[The war elephants] choked men with their trunks, or tore them from the ground and delivered them to the soldiers in the towers; they used their tusks to disembowel them, and threw them up into the air, so that long entrails hung round their ivory teeth like bundles of rigging on a mast. The Barbarians tried to put out their eyes, to cut their hamstrings; others slid under their bellies, drove a sword in up to the hilt and were crushed to death; the boldest clung to their harness; under flame, shot and arrows they kept sawing at the leather, and the wicker tower collapsed like one built of stone.
—Gustave Flaubert, Salammbo, Chapter 8: The Battle of the Macar, translated by A. J Krailsheimer
What might appear at first glance random is, in fact, quite random, selected based on my paltry memory and my paltrier library to display a great incident of violence in literature. You fast-forward through all the boring parts to get to this scene—not everyone is as thrilled as I am at the way James Joyce cooks an egg, but most people probably like war elephants—“the elephants passed through the phalanxes like wild boars through tufts of grass”—and that itself is an example of textual intertwining, recombination, metaphor, whose cinematic equivalent is the montage.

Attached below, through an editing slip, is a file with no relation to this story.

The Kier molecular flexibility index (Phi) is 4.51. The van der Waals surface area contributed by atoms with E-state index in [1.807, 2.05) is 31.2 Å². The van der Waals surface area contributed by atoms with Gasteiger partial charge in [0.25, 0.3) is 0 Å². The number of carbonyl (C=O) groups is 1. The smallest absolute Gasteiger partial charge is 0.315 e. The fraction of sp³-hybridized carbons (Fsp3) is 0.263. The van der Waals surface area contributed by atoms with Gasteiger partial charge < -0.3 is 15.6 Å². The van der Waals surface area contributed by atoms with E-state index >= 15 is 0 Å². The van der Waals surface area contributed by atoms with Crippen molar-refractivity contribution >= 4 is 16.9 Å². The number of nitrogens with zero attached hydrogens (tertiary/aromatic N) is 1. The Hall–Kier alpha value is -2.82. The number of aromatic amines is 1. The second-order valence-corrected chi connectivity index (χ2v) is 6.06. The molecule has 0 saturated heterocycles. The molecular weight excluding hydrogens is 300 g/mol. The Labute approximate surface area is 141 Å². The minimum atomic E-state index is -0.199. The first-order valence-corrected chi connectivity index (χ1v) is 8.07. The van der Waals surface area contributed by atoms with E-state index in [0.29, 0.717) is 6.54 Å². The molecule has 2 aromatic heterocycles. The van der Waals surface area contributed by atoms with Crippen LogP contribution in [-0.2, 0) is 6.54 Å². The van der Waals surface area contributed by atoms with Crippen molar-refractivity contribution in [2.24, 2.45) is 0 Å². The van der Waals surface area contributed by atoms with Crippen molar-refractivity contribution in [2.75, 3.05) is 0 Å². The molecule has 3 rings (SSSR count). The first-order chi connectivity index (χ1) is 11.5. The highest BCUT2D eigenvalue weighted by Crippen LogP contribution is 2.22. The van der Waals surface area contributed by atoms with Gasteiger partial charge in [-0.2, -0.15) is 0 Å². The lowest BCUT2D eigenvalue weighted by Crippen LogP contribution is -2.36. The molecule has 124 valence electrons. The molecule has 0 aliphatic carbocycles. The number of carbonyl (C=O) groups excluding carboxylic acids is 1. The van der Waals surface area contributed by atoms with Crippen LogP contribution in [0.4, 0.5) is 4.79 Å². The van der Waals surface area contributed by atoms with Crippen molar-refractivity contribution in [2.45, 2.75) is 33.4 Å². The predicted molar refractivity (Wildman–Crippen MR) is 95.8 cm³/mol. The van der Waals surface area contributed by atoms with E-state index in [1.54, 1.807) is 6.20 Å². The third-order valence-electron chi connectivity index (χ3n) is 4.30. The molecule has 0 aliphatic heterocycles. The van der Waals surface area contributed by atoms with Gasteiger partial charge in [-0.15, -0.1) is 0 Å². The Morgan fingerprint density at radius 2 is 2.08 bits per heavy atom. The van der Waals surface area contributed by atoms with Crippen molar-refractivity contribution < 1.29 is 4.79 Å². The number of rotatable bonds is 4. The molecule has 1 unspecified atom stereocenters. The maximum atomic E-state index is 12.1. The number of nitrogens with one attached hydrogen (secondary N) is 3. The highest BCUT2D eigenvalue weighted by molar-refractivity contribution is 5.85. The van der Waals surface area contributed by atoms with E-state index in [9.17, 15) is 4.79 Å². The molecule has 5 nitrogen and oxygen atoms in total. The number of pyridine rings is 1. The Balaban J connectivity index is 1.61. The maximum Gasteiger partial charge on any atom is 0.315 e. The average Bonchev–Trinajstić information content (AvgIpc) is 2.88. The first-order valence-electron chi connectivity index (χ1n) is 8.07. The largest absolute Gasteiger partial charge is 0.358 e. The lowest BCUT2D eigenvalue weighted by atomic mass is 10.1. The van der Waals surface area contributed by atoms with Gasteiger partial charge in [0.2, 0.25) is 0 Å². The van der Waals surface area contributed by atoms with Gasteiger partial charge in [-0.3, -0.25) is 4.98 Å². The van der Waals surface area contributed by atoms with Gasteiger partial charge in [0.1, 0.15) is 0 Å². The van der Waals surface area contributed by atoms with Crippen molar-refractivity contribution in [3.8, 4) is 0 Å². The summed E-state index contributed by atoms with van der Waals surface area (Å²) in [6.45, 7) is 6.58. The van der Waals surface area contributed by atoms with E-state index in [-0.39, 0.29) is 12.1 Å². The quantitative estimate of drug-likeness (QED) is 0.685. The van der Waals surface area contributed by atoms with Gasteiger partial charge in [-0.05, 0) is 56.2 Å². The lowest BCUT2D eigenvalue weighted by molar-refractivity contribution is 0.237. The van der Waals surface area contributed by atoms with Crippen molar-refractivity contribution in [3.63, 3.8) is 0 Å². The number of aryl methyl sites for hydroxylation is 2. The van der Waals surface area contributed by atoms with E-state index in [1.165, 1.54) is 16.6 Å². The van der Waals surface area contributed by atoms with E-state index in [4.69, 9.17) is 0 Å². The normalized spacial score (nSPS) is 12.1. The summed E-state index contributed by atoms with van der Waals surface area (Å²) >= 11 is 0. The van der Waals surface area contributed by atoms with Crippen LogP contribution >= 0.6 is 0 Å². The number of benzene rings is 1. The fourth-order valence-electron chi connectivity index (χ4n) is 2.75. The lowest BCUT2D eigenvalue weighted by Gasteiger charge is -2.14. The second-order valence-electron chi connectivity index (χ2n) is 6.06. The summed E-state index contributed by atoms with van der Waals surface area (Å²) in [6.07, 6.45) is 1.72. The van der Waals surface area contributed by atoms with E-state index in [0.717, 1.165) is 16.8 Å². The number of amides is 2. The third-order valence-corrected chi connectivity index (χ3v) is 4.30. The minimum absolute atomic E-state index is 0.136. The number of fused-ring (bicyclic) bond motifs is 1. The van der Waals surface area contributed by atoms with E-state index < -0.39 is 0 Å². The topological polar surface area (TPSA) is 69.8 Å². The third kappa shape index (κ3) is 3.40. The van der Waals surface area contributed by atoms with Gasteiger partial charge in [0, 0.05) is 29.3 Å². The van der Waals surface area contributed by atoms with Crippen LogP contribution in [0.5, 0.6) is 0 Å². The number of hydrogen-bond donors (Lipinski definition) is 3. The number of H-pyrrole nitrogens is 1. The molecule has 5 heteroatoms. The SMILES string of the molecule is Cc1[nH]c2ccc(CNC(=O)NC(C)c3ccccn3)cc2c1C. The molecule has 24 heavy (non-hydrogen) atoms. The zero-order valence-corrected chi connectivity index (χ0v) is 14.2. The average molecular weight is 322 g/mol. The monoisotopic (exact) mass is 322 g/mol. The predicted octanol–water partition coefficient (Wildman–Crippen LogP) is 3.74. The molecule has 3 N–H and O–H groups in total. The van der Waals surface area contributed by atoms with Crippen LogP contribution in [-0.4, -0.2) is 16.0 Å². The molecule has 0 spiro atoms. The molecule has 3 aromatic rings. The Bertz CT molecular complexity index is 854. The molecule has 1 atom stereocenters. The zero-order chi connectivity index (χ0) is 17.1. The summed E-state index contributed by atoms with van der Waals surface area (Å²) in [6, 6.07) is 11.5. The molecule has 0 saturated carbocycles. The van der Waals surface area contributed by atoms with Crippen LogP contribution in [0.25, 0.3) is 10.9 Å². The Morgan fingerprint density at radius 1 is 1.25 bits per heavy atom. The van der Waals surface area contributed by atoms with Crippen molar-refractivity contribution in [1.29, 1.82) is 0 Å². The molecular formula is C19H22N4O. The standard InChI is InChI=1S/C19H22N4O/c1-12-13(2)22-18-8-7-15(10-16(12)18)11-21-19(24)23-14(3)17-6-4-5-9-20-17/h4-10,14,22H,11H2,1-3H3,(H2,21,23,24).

Flaubert draws two images together to create something new: you’ll never look at war elephants or wild boars the same way again, and this metaphor is not only elegant but extremely beautiful, a value judgment with which you hopefully agree; while if you were to translate this quote literally into film, and cut from a war elephant fighting a phalanx to a wild boar passing through tufts of grass, the montage would not only seem egregious, but hilarious, ridiculous! Flaubert brings his spectacular elephant down to earth so we can get a good look at it close up; it’s better read on the page than seen on the screen.
This entire hopeless desire to prove, through a brief explication, that texts are better than films, was born out of an insecurity that was itself born out of a viewing of the new Star Trek film a few weeks ago. Here was a movie theater filled with all kinds of different people who were thrilled with the amazing images they saw bursting before their eyes: very few of them would ever be able to get through more than a few pages of Salammbo.
So, then, if a work of art’s beauty is judged based on the wideness of its appeal, isn’t Star Trek, which has made more money in a few weeks than Salammbo has in an hundred and fifty-seven years, a more beautiful work of art? Or are they just apples and orangutans?